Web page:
Medicare Supplement Plan C is comprehensive coverage, covering nearly all the gaps in Medicare, the only exception being Part B excess charges. In states like Connecticut, Medigap Plan C is popular because excess charges are not allowed.
To be eligible for Plan C, you must have been eligible for Medicare before January 1st, 2020.
What is Medicare Supplement Plan C?
Like other Medicare Supplement policies, Medigap Plan C was designed to help cover some of the costs Original Medicare leaves you responsible for paying.
This plan is popular because it covers many of the costs associated with Medicare. We know Plan C doesn’t cover the excess charges, but let’s look at what the policy will cover.
What Does Medigap Plan C Cover?
Medicare Supplement Plan C will cover the Part A hospital coinsurance up to an additional 365 days after Medicare benefits are exhausted. Plan C covers the Part A Hospice coinsurance or copayment.
The Skilled Nursing Facility care coinsurance has coverage. Also, the Part A and Part B deductibles are covered by this policy. Part B preventative care coinsurance has coverage on the Plan C.
The policy will cover the Part B coinsurance or copayment. Also, Plan C covers the first 3 pints of blood in a calendar year.
If you’re someone that travels internationally, there is foreign travel emergency coverage up to the limits of the plan.
Who is Eligible for Medicare Supplement Plan C?
If you have Original Medicare Part B and were eligible for Medicare prior to 2020, then you’re eligible to enroll in Plan C. Those not eligible for Medicare until after 2020 can’t enroll in this plan.
How Much Does Medigap Plan C Cost?
Medicare Supplement Plan C could cost somewhere between $120 to $220 monthly. But the cost of a Medigap policy varies depending on many different factors.
If the premium is a concern, consider comparing quotes with one of our licensed Medicare Specialists that can help you identify the policy that provides the most value for your situation.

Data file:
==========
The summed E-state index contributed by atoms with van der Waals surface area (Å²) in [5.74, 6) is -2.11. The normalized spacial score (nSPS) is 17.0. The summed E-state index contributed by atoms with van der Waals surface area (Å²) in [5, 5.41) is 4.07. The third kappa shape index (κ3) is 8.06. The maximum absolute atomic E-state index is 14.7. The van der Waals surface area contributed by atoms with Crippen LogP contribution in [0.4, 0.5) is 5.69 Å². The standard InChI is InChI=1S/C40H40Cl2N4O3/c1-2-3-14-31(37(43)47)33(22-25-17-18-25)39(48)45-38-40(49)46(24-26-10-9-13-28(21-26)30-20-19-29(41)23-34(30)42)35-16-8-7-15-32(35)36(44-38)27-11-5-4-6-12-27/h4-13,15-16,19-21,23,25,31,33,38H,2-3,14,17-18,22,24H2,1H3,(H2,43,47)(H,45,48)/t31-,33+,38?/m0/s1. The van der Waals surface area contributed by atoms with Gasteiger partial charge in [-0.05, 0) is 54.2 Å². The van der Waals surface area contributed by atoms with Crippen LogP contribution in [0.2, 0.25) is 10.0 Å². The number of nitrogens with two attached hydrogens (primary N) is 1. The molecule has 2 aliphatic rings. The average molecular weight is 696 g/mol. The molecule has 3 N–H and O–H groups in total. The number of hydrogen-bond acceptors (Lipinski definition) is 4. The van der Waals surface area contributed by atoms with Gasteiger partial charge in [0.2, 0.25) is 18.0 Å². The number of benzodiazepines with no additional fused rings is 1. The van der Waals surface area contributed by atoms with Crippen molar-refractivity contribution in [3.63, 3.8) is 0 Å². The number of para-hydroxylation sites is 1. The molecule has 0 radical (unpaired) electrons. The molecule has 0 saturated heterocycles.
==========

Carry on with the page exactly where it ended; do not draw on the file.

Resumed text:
Medigap Plan C vs Medicare Part C
Medigap Plan C is not a Medicare Part C, these two policies are very different. Medicare Supplement plans are insurance that is combined with Medicare. Medicare Advantage plans are an alternative to Medicare.
Medigap plans don’t include Part D, and sometimes Medicare Advantage plans do include Part D. Next, premiums on Part C tend to be lower than Plan C, but the out-of-pocket expenses are much higher with a Medicare Advantage plan.
Medicare Advantage plans are especially expensive if something catastrophic happens to your health.
Medigap plans give you the freedom to go to any doctor that accepts Medicare, Part C plans require you to stay in-network, in most cases.
Who Should Choose Plan C?
You should consider Plan C if you travel frequently, require specialist or doctor visits regularly, or if you have a fixed budget.
Plan C provides you with emergency foreign travel coverage. The plan lets you see any doctor or specialist that accepts Medicare, with no copayments. And the premium is a predictable amount- instead of paying for services as you need them.
Is Plan C discontinued?
Yes, Plan C was discontinued for those that are newly eligible for Medicare. Those eligible before 2020 can still enroll in Plan C.
How to Get a Quote for Medicare Supplement Plan C
Even though Plan C has been discontinued for newly eligible beneficiaries, companies are still offering this policy across the nation. Many of the companies offering this insurance, are companies that may have provided you with employer group coverage.
Yet, there may be lesser-known, top-rated carriers that can provide you with stable Medigap insurance.
Working with a Medicare specialist can save you time and money. Give us a call today at the number above to compare prices on Medigap Plan C with different insurance companies.
Quotes can be given over the phone and only take a few minutes. You can also fill out an online rate form to get started now.